I’m almost embarrassed (though, really, kinda proud) to say I’ve seen this wonderful movie three times IN THE THEATER over the past month. Once by myself, once with my boss and his wife, and once (tonight) with my teenage son.
The pacing, the writing, the chemistry, the comedy is all top-notch. It’s a laugh-fest all the way, but it has extra emotional heft via the two main characters to make it (I think) the kind of movie you should be able to watch again and again for years to come.
Anyway, shout-out to director Olivia Wilde; writers Sarah
Haskins, Susanna Fogel, Emily Halpern, Katie Silberman; and actors Kaitlyn
Dever and Beanie Feldstein; (oh, and sure, to Jason Sudeikis for playing along
and being super silly).
I know they all regularly read this blog, so I’m sure they’re jumping for joy right now with this endorsement.
Special points for:
- The pool scene (the joy, the soundtrack, the heartbreak)
- The Cardi B joke
- The slow-mo realization that all the popular kids are ALSO going to great schools
- The inter-gender bathroom (??)
- The final scene and its emotional flip
Samya Rose Stumo, the niece of an old classmate of mine
who moved to Austin a few years ago, died on the infamous Ethiopian Airlines
flight 302 (the second Boeing 737 crash within five months).
This GoFundMe page has been set up to create an initiative for young leaders like Samya to improve healthcare in low- and middle-income countries.
A lot of good info at both links.
My dad and I were traveling around the northeast earlier
this month – which was a great opportunity to catch up and bond – but I didn’t
get back in town until Father’s Day (ironically enough, I guess). When I did, I
found that my boys had created a pretty epic scavenger hunt for me.
I joke around a lot with them that when they have free time they could be working on Father’s Day cards instead of watching videos or playing games. I might stop doing that after this year.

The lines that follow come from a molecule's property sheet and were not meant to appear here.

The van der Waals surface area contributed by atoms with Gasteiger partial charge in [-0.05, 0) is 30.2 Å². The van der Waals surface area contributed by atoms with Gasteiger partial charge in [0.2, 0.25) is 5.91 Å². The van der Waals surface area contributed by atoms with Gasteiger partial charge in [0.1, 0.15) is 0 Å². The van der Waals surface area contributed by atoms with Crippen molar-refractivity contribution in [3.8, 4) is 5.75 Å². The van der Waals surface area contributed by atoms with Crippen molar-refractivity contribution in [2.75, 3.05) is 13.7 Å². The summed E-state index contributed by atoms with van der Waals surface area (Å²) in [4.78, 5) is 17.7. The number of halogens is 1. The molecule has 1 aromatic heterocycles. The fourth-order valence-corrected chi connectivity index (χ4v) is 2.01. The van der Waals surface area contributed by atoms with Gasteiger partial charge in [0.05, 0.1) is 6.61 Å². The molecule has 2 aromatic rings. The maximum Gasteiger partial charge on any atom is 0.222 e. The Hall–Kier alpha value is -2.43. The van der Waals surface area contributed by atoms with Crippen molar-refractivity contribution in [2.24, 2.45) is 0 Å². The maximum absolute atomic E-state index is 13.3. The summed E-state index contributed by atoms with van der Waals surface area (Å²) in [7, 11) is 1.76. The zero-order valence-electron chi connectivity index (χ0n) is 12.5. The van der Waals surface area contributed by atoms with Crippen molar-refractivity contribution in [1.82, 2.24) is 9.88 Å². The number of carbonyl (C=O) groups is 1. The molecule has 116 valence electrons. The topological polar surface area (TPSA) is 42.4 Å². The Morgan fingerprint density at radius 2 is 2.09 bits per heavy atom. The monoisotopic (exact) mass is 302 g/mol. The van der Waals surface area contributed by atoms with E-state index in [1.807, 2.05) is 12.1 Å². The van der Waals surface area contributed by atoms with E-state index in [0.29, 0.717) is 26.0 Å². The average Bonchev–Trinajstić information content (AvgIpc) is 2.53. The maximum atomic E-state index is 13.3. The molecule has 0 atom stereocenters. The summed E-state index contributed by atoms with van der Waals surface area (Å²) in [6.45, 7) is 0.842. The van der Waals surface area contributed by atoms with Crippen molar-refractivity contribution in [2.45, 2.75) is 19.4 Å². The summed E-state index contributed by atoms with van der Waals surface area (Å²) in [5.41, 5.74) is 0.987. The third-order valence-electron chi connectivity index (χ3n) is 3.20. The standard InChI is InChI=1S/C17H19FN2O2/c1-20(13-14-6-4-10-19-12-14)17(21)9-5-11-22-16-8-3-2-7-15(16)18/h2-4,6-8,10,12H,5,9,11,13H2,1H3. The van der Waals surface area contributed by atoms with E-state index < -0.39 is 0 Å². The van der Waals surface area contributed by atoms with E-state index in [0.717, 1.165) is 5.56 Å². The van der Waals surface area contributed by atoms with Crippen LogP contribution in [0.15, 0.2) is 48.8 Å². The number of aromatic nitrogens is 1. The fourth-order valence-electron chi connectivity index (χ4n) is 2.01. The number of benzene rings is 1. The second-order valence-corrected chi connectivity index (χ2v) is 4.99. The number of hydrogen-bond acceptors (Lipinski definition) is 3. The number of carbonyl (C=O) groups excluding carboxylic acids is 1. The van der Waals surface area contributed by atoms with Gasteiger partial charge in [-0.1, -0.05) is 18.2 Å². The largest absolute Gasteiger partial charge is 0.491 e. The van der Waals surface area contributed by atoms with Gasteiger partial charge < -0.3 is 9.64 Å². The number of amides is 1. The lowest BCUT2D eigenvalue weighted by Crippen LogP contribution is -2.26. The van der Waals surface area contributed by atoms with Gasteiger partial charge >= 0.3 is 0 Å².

Here’s the sign my 13-yo made:
And here’s a shot of all the clues they laid out for me
around the house (including references to things that happened years ago):
Double zing! Caught up with The Mole in Vermont, first time we’ve seen each other about 20 (zoikes) years. The beer still tasted good, the conversation was easy, and we planned out our reunion album and tour to kick off next summer. I just gotta limber up and work on my paradiddles.
great times, lovely city they live in now. And it just happened to be Jazzfest
so there was a collage of music downtown.
Till next time,
my punk-music friends….
I’ve been listening to the radio show On Being occasionally for years now. For a long time in Austin it was on really early, from 6am-7am Sunday mornings, I think. This coincided with runs I went on with my friend Dave every other week. So the radio would come on to wake me up, and I’d listen in bed until I could force myself to confront the darkness.
Krista Tippett, who hosts the show, is a gentle, probing, insightful and incisive interviewer with guests who are often similarly insightful and incisive leaders of religious and faith-related fields. I didn’t grow up with much religion – and have a lot to learn about many aspects of it – but her show is the first place I’ve heard serious, progressive, intellectual discussions about the power of faith and spirituality in our lives. It’s a compelling show and she’s a compelling host.
That said, I also know that she’s been through some